The Power of a Pitch
How to write an effective plot summary in your query letter
By David G Brown
Your pitch is the most important part of your query letter. Literary agents are on the hunt for great stories, after all. Publishing credentials, well-researched comp titles, and a bit of personalization will certainly help your case, but your pitch is currency.
“Concept and Craft”
In our Book Broker blog series, we’ve interviewed over 80 literary agents. They all give excellent suggestions, but two interviews stand out as the best advice I’ve seen about query letter pitches. From the first, here’s my favourite quote:
I’m always looking for the two “C” words—concept and craft.
—Sarah Davies, Greenhouse Literary
What a perfect summary! A pitch should convey that you have a solid understanding of the craft of writing as well as a fresh concept on your hands.
Demonstrating Craft Savvy
A significant part of the art of a novel is in its structure. An author uses immersive details and scene-based writing to draw readers into a story world, but it is with narrative structure that they convince readers to keep turning pages.
You might wonder, but what about characters?
Yes, of course, all stories require characters. Indeed, readers’ love of your protagonist will keep them connected, invested, and eager to know what happens next, but characterization is also a part of structure. This is because characterization is demonstrated with an arc: the protagonist embarks, struggles, learns, and in the end is transformed in some way.
Or as F. Scott Fitzgerald put it: Character is plot, plot is character.
For some advice, then, on how to write a craft-savvy pitch, I’d like to share a quote from a second interview:
When A (inciting incident) happens, B (character) must do C (action) otherwise/before D (catastrophe).
—Hannah Sheppard, DHH Literary
Not all narratives can be boiled down to one sentence. For example, if you have more than one protagonist, you would need to repeat this “pitch test” for each. In fact, this essential plot structure should also apply to secondary plotlines and even well-developed relationship arcs.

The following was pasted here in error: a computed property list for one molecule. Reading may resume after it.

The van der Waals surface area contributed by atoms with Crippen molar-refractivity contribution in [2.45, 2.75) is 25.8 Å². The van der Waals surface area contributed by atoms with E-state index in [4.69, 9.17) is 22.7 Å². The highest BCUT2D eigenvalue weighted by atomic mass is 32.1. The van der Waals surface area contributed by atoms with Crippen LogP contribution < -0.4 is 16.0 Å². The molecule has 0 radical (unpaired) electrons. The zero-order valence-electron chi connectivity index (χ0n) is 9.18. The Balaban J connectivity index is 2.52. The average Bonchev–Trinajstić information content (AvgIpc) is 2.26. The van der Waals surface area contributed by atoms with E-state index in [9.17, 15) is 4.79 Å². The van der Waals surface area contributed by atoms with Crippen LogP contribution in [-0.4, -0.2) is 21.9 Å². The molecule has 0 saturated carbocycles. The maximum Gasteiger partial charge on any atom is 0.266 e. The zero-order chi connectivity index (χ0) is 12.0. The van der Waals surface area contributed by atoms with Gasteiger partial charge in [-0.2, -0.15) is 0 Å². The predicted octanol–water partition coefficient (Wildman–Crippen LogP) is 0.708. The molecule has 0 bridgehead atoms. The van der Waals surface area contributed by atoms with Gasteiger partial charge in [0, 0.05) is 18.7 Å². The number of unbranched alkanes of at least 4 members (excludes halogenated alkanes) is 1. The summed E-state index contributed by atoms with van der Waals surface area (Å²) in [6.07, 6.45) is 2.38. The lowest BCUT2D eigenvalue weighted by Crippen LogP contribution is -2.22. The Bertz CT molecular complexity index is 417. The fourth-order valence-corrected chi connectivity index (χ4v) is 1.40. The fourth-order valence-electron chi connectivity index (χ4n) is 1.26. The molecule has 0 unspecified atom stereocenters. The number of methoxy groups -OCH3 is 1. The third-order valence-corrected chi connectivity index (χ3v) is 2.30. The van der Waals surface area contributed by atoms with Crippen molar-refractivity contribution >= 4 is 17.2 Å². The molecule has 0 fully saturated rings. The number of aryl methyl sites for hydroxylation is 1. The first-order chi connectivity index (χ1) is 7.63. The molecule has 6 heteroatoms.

Why? Because a protagonist’s character is demonstrated by what she is willing to do, or not, to get what she wants, and what she wants should matter—deeply—if readers are expected to care.
A Fresh Concept
The average agent will easily review a thousand queries every year, and some as many as five thousand. So it’s one thing to have an interesting and well-structured story, but it’s quite another to stand out from the crowd.
A fresh concept can be a shiny new idea or a creative take on something that’s been done before. Either way, a fresh story makes an agent stop and think, now there’s something I’ve never seen. On one hand it’s important to highlight what is unique about your plot and characters, but this isn’t something you can fudge. A story concept is fresh when it’s legitimately a neat idea—a genesis or revival—and not simply because the pitch is worded a certain way.
Part of hitting on a fresh concept is also luck, since the average querying author doesn’t have access to the cross-section of ideas that are currently landing on agents’ desks (or will be next week). Both popular fiction and world events can inspire fads in creativity. For example, a vampire movie will go blockbuster and six months later agents’ inboxes are filled with bloodsucking plotlines. Or you start spotting drones with some regularity at parks and festivals and suddenly agents are inundated with science fiction thrillers based around drone warfare (those are both real examples, by the way).